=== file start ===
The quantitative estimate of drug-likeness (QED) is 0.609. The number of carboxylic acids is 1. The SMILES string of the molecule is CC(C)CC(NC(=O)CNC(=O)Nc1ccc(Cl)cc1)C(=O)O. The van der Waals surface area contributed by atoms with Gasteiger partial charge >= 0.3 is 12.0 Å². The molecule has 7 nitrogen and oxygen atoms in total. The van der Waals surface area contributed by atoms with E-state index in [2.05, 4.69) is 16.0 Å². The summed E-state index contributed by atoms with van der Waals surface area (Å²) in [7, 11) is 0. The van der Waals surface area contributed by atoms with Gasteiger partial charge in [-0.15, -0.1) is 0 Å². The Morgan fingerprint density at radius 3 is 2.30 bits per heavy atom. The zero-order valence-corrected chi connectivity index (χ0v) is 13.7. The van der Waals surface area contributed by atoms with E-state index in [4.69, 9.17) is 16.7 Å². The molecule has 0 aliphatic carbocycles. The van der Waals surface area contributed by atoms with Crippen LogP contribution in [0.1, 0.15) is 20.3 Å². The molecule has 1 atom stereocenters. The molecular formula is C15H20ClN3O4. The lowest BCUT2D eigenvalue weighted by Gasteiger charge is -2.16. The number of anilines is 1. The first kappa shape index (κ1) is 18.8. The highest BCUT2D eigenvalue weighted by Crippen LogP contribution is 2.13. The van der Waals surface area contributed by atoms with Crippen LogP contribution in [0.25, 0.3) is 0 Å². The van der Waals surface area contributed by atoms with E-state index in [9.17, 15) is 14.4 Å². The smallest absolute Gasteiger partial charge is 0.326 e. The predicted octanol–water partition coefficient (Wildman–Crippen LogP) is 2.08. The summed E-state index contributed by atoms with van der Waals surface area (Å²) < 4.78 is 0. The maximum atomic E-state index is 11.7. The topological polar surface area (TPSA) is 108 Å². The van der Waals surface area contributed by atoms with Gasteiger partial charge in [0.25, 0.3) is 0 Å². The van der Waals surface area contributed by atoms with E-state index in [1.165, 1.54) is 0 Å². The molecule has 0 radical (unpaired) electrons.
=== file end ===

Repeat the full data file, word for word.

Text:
The quantitative estimate of drug-likeness (QED) is 0.609. The number of carboxylic acids is 1. The SMILES string of the molecule is CC(C)CC(NC(=O)CNC(=O)Nc1ccc(Cl)cc1)C(=O)O. The van der Waals surface area contributed by atoms with Gasteiger partial charge >= 0.3 is 12.0 Å². The molecule has 7 nitrogen and oxygen atoms in total. The van der Waals surface area contributed by atoms with E-state index in [2.05, 4.69) is 16.0 Å². The summed E-state index contributed by atoms with van der Waals surface area (Å²) in [7, 11) is 0. The van der Waals surface area contributed by atoms with Gasteiger partial charge in [-0.15, -0.1) is 0 Å². The Morgan fingerprint density at radius 3 is 2.30 bits per heavy atom. The zero-order valence-corrected chi connectivity index (χ0v) is 13.7. The van der Waals surface area contributed by atoms with E-state index in [4.69, 9.17) is 16.7 Å². The molecule has 0 aliphatic carbocycles. The van der Waals surface area contributed by atoms with Crippen LogP contribution in [0.1, 0.15) is 20.3 Å². The molecule has 1 atom stereocenters. The molecular formula is C15H20ClN3O4. The lowest BCUT2D eigenvalue weighted by Gasteiger charge is -2.16. The number of anilines is 1. The first kappa shape index (κ1) is 18.8. The highest BCUT2D eigenvalue weighted by Crippen LogP contribution is 2.13. The van der Waals surface area contributed by atoms with Crippen LogP contribution in [0.25, 0.3) is 0 Å². The van der Waals surface area contributed by atoms with E-state index in [9.17, 15) is 14.4 Å². The smallest absolute Gasteiger partial charge is 0.326 e. The predicted octanol–water partition coefficient (Wildman–Crippen LogP) is 2.08. The summed E-state index contributed by atoms with van der Waals surface area (Å²) < 4.78 is 0. The maximum atomic E-state index is 11.7. The topological polar surface area (TPSA) is 108 Å². The van der Waals surface area contributed by atoms with Gasteiger partial charge in [0.25, 0.3) is 0 Å². The van der Waals surface area contributed by atoms with E-state index in [1.165, 1.54) is 0 Å². The molecule has 0 radical (unpaired) electrons.